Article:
This month I have talked a lot about becoming a partner with your doctor in your health care. In order to receive the best medical care, it is essential for you to be aware of your condition and to follow through on instructions, but your doctor also must treat you with respect and be willing to listen. Without mutual respect, you won't get the best care you can.
I am not saying to quickly "jump ship" for any little problem, but to assess the situation and decide whether, for you, a change would provide you with better care. Remember, the better the fit between you and your doctor, the better your chances of managing ADHD in your life. While this article was written with ADHD in mind, it certainly is true with all chronic conditions. The following are 10 reasons that you may consider searching for a new doctor.
1) You Feel Uncomfortable Asking Questions
Let's face it, one of the reasons you go to the doctor is to find answers to your questions. You look to your doctor to be an "expert," someone who is knowledgeable about your condition. But some doctors discourage or never seem to have the time to answer your questions. Many doctors set aside the last few minutes of your appointment to answer any questions you have and some will stop throughout the exam to find out if you have any questions. But others dismiss your questions with a brief "yes" or "no" or let you know, "that's not important." If you don't feel comfortable asking questions, it may be time to look for a doctor that welcomes your questions because they believe an informed patient is the best type of patient.
2) Your Doctor Never Seems to Know Your History
Whether you are going to the doctor for a medication check or need to discuss a certain issue, you expect your doctor to know your history. It is impossible for doctors to remember each patient, but your chart should provide your doctor with enough information to remember your previous visit and your history of dealing with ADHD symptoms. If you seem to start at the beginning of your story at every visit, or feel like you need to continually repeat what was discussed at the prior visit, you may want to find a doctor who keeps better notes and can more easily track your progress and help you create a plan of action for the future.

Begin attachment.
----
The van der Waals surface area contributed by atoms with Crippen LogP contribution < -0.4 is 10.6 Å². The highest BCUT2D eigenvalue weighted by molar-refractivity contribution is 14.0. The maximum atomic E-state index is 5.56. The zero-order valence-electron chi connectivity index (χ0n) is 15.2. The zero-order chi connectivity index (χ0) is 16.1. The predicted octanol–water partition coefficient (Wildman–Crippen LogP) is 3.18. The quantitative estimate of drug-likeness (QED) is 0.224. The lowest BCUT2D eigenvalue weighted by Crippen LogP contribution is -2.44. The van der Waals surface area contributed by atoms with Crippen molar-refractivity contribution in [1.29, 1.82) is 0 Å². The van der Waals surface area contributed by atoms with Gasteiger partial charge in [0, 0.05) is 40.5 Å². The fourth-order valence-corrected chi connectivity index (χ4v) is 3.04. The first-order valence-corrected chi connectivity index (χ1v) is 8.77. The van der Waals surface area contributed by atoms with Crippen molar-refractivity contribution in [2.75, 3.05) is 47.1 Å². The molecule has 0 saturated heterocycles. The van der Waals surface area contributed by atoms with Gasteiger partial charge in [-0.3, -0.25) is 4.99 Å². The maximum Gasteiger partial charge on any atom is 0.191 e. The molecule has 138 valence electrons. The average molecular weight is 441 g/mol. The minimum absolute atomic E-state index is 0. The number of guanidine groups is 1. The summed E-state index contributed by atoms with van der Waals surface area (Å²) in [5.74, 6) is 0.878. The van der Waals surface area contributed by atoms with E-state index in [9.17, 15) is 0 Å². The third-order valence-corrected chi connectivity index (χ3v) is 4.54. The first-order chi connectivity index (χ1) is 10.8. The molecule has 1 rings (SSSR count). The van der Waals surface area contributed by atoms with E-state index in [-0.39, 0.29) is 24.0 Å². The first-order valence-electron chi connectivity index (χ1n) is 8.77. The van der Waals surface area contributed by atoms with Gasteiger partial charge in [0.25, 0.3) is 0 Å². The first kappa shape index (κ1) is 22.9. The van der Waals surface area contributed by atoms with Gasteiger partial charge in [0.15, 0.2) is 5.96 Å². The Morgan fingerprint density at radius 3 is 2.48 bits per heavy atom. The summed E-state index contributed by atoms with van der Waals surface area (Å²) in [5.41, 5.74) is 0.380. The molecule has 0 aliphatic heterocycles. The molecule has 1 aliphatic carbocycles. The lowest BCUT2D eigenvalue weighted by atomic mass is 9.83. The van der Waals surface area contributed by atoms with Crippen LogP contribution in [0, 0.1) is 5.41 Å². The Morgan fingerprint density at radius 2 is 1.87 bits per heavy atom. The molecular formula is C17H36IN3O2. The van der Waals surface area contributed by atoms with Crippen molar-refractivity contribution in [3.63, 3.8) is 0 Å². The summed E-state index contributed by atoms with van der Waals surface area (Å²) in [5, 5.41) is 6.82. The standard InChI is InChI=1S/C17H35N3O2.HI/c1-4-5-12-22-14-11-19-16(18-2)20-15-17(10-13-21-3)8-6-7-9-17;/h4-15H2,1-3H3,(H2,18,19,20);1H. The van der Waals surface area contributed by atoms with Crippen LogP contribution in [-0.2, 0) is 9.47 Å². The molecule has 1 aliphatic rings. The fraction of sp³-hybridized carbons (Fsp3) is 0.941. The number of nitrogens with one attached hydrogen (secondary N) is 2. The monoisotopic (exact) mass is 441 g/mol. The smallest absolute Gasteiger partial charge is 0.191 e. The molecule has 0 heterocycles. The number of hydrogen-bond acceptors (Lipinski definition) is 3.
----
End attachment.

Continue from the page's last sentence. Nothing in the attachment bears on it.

3) Your Treatment Isn't Working
You may have been going to the doctor for several years but you feel like you are still dealing with the same issues you were when you started. Your treatment doesn't seem to be working and yet your doctor hasn't changed anything and hasn't suggested any new ideas for managing symptoms. Even if you suggest that you don't feel your medication or therapy is working, the doctor insists you need to keep working at it. You might stay because you feel guilty or because you feel it is your fault that you can't manage your symptoms. If you haven't seen any improvements in your life because ADHD symptoms are still getting in the way and your doctor hasn't come up with any different ideas, it may be time to look for someone who is willing to find different avenues of treatment.